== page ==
Toyo Ito, who served as one of the jurors, understood the infrastructural nature of the building and applauded it. In contrast to the common reading of the Yokohama Terminal as a virtuoso work of formalism, Ito suggests precisely the opposite: "In this proposal the concept of façade does not exist. É In contrast to this posture [the monument exemplified by the Sydney Opera House], the proposal by [FOA's] Zaera Polo and Moussavi formulates an architecture where the form hardly has significance. It could be called an "architecture without exteriors.'" [7] For Ito, the Yokohama Terminal acts as not a self-sufficient entity but rather as a state between two geological conditions, the undulation of the slabs creating a union between fluid ocean and solid land: "The architecture is nothing more than a point of passage, an instrument of change of velocity between modes of transportation or aspects of nature."[8]

The reconception of the building from monument to infrastructural mediator is FOA's response to the competition brief's urging of designers to consider the project as ni-wa-minato, a mediation between the local condition of Yokohama and the global flows of the cruise ships and between the garden and the harbor.[9] Thus although advocates of Maya-driven architectural form point to the Yokohama Terminal to validate their visions, FOA saw the project's goal of mediation realized not through form but rather through the materiality of the object. FOA writes: "Our proposal for the new Yokohama terminal aims for an artefactual rather than a representational mediation between the two elements of the concept."[10] In this, FOA distinguishes themselves from other surface-complex architecture, arguing that they conceive of architecture as "not a plastic art, but the engineering of material life."[11] Echewing the spatial effects of Frank Gehry, who sees himself as a master-builder, attempting to implement his vision as directly as possible, FOA's focus is on building program and the process of construction: "our main priority is to produce consistency in the process of construction and material organization."[12]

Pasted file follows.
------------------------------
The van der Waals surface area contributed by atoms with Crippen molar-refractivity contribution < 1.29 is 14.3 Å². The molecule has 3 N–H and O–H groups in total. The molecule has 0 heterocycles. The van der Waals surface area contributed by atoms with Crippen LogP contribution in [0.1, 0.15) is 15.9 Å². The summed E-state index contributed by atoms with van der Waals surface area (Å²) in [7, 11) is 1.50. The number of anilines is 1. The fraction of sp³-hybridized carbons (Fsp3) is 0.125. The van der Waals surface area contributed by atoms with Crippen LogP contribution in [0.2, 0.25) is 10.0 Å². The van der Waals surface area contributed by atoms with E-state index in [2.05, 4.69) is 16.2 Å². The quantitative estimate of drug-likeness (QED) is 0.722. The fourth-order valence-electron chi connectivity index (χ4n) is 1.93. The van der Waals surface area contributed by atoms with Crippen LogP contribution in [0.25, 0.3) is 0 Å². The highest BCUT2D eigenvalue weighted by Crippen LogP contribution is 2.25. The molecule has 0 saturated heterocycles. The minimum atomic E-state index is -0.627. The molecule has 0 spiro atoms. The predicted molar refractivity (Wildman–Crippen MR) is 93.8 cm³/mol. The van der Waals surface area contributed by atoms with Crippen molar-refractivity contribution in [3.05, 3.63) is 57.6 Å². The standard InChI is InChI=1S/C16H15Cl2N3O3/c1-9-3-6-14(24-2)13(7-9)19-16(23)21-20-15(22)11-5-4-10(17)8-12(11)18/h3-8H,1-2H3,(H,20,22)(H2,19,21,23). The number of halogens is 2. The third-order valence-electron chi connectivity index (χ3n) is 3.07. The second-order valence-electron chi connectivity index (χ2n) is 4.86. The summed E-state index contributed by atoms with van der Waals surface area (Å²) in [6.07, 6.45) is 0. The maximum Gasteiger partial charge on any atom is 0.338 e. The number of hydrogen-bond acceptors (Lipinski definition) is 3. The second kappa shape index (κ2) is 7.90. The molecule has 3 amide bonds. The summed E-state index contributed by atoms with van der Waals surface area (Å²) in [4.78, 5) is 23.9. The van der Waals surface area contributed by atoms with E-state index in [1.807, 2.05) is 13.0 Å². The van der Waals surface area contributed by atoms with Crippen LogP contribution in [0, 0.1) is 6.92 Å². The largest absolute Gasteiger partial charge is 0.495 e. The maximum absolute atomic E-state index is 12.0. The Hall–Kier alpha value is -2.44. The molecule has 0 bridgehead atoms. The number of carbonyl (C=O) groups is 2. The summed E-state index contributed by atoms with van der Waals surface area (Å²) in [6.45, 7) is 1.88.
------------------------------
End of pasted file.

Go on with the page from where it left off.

The Yokohama Terminal points toward a reconsideration of contemporary architecture and its relationship to the city. The era of the architectural spectacle is past. Even in the most celebrated case of spectacular architecture, the Guggenheim-Bilbao, what is really remarkable is the alliance of private and public capital that made the project constructable. The dominance of the visual over the last decade is a rouse, a last irruption before architecture turns to the less visible, but more real, work of engaging with the programme and with organizational processes of construction. FOA's Yokohama Terminal announces the emergence of an immaterial age in which we come to reject our frustrated world of objects for programming, much as Archizoom suggested we would a generation ago. As philosopher Jacques Derrida points out, "Form[13] The shimmering masterpieces of the avant-garde are only a sublime distraction from the real obsolescence of architectural form today and the clear direction that leads past it. [1]Thomas Frank. The Conquest Of Cool: Business Culture, Counterculture, And The Rise Of Hip Consumerism. (Chicago: University of Chicago Press, 1997). fascinates when one no longer has the force to understand force from within itself. That is, to create."

TODAY! marcos talk at woodbury

Tuesday, February 10, 2009

Wrong About Architecture // kazys.varnelis.net

I was wrong.
Previously, I've suggested that the architecture of the last decade (the decade of the Bilbao-effect) did little to embody network culture and I thought it peculiar that the best examples of architecture that fits network culture are from the 1990s.
Over at
Strangeharvest, Sam Jacob suggests otherwise and he is right.
I was wrong. The emptiness of the last decade perfectly embodies the period.